Last night, Stephen Colbert hijacked the end of The Daily Show and demanded that Jon Stewart return control of his Super PAC money.
In 2011, Colbert created the Colbert Super PAC to raise money from fans, but more importantly as a way to poke fun at issues like Citizens United, corporate money in elections, and shadow organizations that pump out attack ads for political candidates. Colbert Super PAC paid for ads for a "Rick Parry" during the Iowa Caucus and most recently transferred ownership into the hand of Jon Stewart, so that Colbert could make a run during the South Carolina GOP primary.
During that time, the Super PAC changed names to the "Definitely Not Coordinating With Stephen Colbert Super PAC."
But after it was over, Jon Stewart didn't want to give back control of the PAC. It's been a running gag on the two Comedy Central shows for the past couple of weeks. But last night, Colbert finally got it back. Check it out:
All of this is a bit (and funny as hell), but we shouldn't forget that the Colbert Super PAC is real and it actually raised a bunch of money. But how much money?
That was disclosed on Tuesday, as the Super PAC officially filed a report with the Federal Elections Committee disclosing their financials. According to Colbert, this move shows his "deep commitment to transparency" by "disclosing [the information] several hours before being legally required to."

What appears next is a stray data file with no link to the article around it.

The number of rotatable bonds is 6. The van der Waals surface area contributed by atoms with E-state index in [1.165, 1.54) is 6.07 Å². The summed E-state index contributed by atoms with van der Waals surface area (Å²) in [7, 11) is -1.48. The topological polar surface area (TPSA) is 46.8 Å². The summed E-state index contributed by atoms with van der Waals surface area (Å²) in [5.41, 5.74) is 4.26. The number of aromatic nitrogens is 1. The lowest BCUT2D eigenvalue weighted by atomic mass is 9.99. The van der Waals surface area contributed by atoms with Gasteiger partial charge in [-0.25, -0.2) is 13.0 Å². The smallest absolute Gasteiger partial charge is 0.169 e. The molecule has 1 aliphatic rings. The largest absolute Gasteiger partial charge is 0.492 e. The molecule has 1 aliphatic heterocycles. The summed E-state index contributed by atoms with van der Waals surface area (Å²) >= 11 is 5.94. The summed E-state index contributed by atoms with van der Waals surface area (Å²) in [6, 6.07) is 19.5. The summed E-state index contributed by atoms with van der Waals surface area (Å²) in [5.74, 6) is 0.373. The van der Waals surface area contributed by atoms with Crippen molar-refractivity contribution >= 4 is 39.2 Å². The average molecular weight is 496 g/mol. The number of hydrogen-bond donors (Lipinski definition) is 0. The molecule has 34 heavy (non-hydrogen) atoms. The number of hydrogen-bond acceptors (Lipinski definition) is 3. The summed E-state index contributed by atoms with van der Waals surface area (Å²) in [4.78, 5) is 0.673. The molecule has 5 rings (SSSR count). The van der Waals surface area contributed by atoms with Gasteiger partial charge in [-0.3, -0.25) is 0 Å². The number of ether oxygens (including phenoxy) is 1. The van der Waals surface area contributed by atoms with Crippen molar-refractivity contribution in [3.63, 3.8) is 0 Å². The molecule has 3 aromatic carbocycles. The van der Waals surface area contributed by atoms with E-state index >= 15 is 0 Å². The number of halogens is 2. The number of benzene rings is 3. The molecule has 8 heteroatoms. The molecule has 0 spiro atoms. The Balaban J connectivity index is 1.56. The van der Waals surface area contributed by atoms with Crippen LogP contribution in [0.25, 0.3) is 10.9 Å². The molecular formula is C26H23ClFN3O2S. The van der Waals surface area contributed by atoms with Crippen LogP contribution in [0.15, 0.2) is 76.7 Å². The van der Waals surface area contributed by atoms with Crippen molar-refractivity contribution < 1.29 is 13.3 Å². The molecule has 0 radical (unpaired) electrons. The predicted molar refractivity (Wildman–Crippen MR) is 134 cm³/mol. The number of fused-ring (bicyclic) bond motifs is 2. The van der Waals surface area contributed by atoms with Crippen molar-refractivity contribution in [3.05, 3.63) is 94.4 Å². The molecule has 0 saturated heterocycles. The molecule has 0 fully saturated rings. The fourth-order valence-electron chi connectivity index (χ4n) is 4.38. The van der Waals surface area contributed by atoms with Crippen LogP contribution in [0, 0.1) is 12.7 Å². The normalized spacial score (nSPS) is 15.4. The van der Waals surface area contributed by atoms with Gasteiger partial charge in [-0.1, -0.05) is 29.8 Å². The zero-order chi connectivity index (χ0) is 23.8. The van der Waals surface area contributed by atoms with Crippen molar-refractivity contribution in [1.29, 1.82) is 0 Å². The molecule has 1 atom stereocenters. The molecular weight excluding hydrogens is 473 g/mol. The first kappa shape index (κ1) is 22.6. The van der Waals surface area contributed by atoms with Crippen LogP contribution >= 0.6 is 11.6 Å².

The big number? $1,023,121.24.
"Colbert Super PAC has brought in a staggering $1,023,121.24, which my accountant explains to me that is a number far above 'one,' 'two,' 'five,' or even 'many'" said Stephen Colbert, President and Returning Champion of Colbert Super PAC. "We raised it on my show and used it to materially influence the elections – in full accordance with the law. It's the way our founding fathers would have wanted it, if they had founded corporations instead of just a country."
Here's the text from the actual filing, as it proves that even in legal documents Colbert retains his edge:
The FEC filing also disclosed the names of everyone who donated over $200 to the Super PAC. As Reuters found, one notable name was California's Lieutenant Governor Gavin Newsom, who contributed $500.